This was one of two of Steve Smale's cabinet sized rose quartzes, which he bought out of a collection in Brazil in 1990 (though it was from the older finds, documented in Bancroft's Gem & Crystal Treasures Book, chapter 47 -page 222); and then he kept it for nearly 20 years. Nothing of such quality as that original find for sheer intensity in these arcing arrays of colorful crystals, has come out since that era, not in any size like this. Steve used to be a practitioner of cibachrome photography and I have his original hand-made 20-inch cibachrome print of the piece. Steve was THE CONSUMMATE collector of Brazilian fine gem crystals for a high standard of taste, and spent 50 years building one of the best collections of them ever put together in the US. He started breaking it up and trading before his move, a few years ago, to teach in Hong Kong (at age 80! ). I got this out of him ONLY as part of a large trade for the famous English bournonite in the Ikons book, in 2008. It is a rarified level of quality in Rose Quartz, which is actually more rare than one would think. The color is intense and hot pink, with excellent "sparkle." It is a specimen with an overall appearance that has long met the tastes of one of the strictest and most persnickety of collectors, and I believe it is worthy of any fine collection. Joe Budd Photo.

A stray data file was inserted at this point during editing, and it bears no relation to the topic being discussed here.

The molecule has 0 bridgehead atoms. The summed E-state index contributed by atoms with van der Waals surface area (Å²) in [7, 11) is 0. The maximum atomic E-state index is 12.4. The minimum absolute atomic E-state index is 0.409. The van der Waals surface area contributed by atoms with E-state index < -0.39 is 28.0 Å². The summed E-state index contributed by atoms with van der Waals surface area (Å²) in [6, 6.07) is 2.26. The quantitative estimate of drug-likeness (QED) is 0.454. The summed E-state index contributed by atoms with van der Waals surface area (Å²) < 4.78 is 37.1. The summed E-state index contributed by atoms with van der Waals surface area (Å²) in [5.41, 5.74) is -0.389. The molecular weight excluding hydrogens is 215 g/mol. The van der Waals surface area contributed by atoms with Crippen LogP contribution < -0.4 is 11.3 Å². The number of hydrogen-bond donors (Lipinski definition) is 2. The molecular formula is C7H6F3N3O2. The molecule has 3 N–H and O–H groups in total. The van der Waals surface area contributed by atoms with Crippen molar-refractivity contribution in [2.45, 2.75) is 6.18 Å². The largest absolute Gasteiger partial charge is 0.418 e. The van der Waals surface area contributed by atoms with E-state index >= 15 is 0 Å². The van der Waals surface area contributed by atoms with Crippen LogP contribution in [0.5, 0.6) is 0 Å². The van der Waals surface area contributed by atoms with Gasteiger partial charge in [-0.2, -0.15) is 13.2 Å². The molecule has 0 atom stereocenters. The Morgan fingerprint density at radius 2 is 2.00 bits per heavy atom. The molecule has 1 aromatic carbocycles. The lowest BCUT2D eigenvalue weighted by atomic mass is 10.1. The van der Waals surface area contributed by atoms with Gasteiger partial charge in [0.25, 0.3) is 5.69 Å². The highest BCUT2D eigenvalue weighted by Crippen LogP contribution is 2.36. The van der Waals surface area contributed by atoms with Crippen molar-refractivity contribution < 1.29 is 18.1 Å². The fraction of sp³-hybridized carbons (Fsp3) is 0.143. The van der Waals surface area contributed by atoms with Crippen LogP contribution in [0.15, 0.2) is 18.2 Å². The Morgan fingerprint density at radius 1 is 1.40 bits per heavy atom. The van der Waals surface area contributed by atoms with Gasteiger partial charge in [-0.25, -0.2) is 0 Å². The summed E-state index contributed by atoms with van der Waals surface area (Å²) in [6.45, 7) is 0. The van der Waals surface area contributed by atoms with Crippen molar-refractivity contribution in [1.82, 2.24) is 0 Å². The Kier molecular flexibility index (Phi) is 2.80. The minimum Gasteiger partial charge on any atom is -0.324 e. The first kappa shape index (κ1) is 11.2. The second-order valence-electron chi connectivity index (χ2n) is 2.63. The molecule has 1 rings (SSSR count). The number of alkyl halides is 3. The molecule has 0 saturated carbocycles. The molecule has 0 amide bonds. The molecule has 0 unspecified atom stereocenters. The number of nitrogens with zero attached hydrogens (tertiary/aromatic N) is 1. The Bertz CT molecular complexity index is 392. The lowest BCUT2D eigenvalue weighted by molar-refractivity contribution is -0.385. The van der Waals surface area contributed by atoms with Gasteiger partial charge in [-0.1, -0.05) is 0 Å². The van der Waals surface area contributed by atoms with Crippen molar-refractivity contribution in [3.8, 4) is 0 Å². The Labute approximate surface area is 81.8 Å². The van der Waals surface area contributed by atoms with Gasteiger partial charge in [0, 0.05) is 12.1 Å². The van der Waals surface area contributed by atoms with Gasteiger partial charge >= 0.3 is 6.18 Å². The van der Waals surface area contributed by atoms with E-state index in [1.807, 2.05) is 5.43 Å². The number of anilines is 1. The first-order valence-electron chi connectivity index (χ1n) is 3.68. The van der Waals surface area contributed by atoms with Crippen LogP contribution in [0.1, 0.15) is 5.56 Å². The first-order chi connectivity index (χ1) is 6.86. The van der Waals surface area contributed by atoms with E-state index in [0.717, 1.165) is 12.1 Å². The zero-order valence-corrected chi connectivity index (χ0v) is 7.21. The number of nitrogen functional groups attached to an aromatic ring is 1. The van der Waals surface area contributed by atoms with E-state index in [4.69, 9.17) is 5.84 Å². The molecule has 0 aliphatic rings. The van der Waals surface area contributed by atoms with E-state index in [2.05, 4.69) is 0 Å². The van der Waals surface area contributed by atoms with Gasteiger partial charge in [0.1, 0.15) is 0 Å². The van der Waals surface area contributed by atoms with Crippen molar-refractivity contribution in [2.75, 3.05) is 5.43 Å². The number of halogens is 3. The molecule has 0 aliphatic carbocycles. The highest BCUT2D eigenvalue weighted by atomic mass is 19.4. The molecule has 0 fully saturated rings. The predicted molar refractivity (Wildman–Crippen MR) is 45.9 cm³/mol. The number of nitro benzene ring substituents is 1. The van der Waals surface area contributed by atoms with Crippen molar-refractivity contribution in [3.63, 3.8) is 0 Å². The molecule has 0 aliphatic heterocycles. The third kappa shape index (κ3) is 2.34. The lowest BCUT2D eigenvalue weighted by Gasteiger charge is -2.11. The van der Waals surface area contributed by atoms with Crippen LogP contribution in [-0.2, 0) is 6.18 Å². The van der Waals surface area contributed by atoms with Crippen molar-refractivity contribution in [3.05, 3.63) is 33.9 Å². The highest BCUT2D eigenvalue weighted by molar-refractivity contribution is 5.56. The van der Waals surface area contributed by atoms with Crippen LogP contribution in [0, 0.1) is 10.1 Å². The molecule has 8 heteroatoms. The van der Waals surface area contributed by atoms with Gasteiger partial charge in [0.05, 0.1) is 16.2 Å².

Vesper Peak was a legendary locality that was difficult to reach, and difficult to collect. Few large specimens ever came out, and this was self collected by Karl Faddis (we got his collection in 2011). Karl Faddis was a local legend himself, and built a superb collection of self-collected Washington and Northwest regional material. This piece, from his collection, is a whole pocket of brilliantly lustrous, gemmy garnets perched on quartz. Although there is some peripheral damage, the core display area is mostly intact and this is an important locality specimen. Joe Budd Photos.